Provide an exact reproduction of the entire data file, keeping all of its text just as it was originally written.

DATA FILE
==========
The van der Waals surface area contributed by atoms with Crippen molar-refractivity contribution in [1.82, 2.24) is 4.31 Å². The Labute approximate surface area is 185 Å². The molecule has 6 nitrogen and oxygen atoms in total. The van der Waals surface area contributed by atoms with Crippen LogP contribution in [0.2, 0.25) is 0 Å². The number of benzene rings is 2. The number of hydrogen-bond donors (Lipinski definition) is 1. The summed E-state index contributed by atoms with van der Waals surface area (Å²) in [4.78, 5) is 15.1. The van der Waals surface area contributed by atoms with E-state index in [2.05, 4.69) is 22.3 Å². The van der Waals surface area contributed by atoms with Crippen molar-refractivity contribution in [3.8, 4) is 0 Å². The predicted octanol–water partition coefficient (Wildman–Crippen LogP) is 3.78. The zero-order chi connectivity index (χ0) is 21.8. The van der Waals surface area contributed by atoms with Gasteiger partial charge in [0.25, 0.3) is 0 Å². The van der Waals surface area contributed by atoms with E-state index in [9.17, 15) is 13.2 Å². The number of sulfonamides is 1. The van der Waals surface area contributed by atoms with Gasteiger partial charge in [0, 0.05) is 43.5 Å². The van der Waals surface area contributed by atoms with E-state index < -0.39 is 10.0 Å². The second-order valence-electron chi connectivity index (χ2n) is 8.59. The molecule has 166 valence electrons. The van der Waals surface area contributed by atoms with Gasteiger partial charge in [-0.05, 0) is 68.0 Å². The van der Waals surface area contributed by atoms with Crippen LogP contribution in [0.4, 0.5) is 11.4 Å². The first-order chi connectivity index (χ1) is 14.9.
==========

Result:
The van der Waals surface area contributed by atoms with Crippen molar-refractivity contribution in [1.82, 2.24) is 4.31 Å². The Labute approximate surface area is 185 Å². The molecule has 6 nitrogen and oxygen atoms in total. The van der Waals surface area contributed by atoms with Crippen LogP contribution in [0.2, 0.25) is 0 Å². The number of benzene rings is 2. The number of hydrogen-bond donors (Lipinski definition) is 1. The summed E-state index contributed by atoms with van der Waals surface area (Å²) in [4.78, 5) is 15.1. The van der Waals surface area contributed by atoms with E-state index in [2.05, 4.69) is 22.3 Å². The van der Waals surface area contributed by atoms with Crippen molar-refractivity contribution in [3.8, 4) is 0 Å². The predicted octanol–water partition coefficient (Wildman–Crippen LogP) is 3.78. The zero-order chi connectivity index (χ0) is 21.8. The van der Waals surface area contributed by atoms with Gasteiger partial charge in [0.25, 0.3) is 0 Å². The van der Waals surface area contributed by atoms with E-state index in [9.17, 15) is 13.2 Å². The number of sulfonamides is 1. The van der Waals surface area contributed by atoms with Gasteiger partial charge in [0, 0.05) is 43.5 Å². The van der Waals surface area contributed by atoms with E-state index < -0.39 is 10.0 Å². The second-order valence-electron chi connectivity index (χ2n) is 8.59. The molecule has 166 valence electrons. The van der Waals surface area contributed by atoms with Gasteiger partial charge in [-0.05, 0) is 68.0 Å². The van der Waals surface area contributed by atoms with Crippen LogP contribution in [0.4, 0.5) is 11.4 Å². The first-order chi connectivity index (χ1) is 14.9.